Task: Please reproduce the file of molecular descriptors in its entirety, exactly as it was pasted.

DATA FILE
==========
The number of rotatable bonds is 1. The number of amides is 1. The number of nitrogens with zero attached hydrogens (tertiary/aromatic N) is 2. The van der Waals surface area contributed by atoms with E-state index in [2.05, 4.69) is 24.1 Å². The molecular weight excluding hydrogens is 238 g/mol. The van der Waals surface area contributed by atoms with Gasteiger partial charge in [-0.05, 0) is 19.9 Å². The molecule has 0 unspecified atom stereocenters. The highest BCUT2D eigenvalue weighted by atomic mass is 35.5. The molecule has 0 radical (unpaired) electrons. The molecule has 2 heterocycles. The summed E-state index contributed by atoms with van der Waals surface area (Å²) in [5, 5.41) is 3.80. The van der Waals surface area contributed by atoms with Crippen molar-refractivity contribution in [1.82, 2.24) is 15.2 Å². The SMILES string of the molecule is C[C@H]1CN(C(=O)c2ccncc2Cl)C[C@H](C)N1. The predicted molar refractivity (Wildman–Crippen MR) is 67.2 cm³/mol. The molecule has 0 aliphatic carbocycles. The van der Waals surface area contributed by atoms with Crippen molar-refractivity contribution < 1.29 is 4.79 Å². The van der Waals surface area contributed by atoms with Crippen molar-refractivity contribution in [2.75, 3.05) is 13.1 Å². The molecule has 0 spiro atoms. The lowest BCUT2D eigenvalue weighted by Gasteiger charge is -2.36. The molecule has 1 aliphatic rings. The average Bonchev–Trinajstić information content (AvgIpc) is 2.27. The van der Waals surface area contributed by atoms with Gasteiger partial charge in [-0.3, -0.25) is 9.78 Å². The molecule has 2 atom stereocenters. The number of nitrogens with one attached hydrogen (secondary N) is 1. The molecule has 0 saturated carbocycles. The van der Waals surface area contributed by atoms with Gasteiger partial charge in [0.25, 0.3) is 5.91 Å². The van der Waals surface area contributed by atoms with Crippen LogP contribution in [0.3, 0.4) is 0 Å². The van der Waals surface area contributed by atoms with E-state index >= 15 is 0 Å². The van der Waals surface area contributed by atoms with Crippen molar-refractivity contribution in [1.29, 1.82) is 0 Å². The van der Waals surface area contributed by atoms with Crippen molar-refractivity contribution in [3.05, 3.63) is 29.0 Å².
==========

The number of rotatable bonds is 1. The number of amides is 1. The number of nitrogens with zero attached hydrogens (tertiary/aromatic N) is 2. The van der Waals surface area contributed by atoms with E-state index in [2.05, 4.69) is 24.1 Å². The molecular weight excluding hydrogens is 238 g/mol. The van der Waals surface area contributed by atoms with Gasteiger partial charge in [-0.05, 0) is 19.9 Å². The molecule has 0 unspecified atom stereocenters. The highest BCUT2D eigenvalue weighted by atomic mass is 35.5. The molecule has 0 radical (unpaired) electrons. The molecule has 2 heterocycles. The summed E-state index contributed by atoms with van der Waals surface area (Å²) in [5, 5.41) is 3.80. The van der Waals surface area contributed by atoms with Crippen molar-refractivity contribution in [1.82, 2.24) is 15.2 Å². The SMILES string of the molecule is C[C@H]1CN(C(=O)c2ccncc2Cl)C[C@H](C)N1. The predicted molar refractivity (Wildman–Crippen MR) is 67.2 cm³/mol. The molecule has 0 aliphatic carbocycles. The van der Waals surface area contributed by atoms with Crippen molar-refractivity contribution < 1.29 is 4.79 Å². The van der Waals surface area contributed by atoms with Crippen molar-refractivity contribution in [2.75, 3.05) is 13.1 Å². The molecule has 0 spiro atoms. The lowest BCUT2D eigenvalue weighted by Gasteiger charge is -2.36. The molecule has 1 aliphatic rings. The average Bonchev–Trinajstić information content (AvgIpc) is 2.27. The van der Waals surface area contributed by atoms with Gasteiger partial charge in [-0.3, -0.25) is 9.78 Å². The molecule has 2 atom stereocenters. The number of nitrogens with one attached hydrogen (secondary N) is 1. The molecule has 0 saturated carbocycles. The van der Waals surface area contributed by atoms with Gasteiger partial charge in [0.25, 0.3) is 5.91 Å². The van der Waals surface area contributed by atoms with Crippen LogP contribution in [0.3, 0.4) is 0 Å². The van der Waals surface area contributed by atoms with E-state index >= 15 is 0 Å². The van der Waals surface area contributed by atoms with Crippen molar-refractivity contribution in [1.29, 1.82) is 0 Å². The van der Waals surface area contributed by atoms with Crippen molar-refractivity contribution in [3.05, 3.63) is 29.0 Å².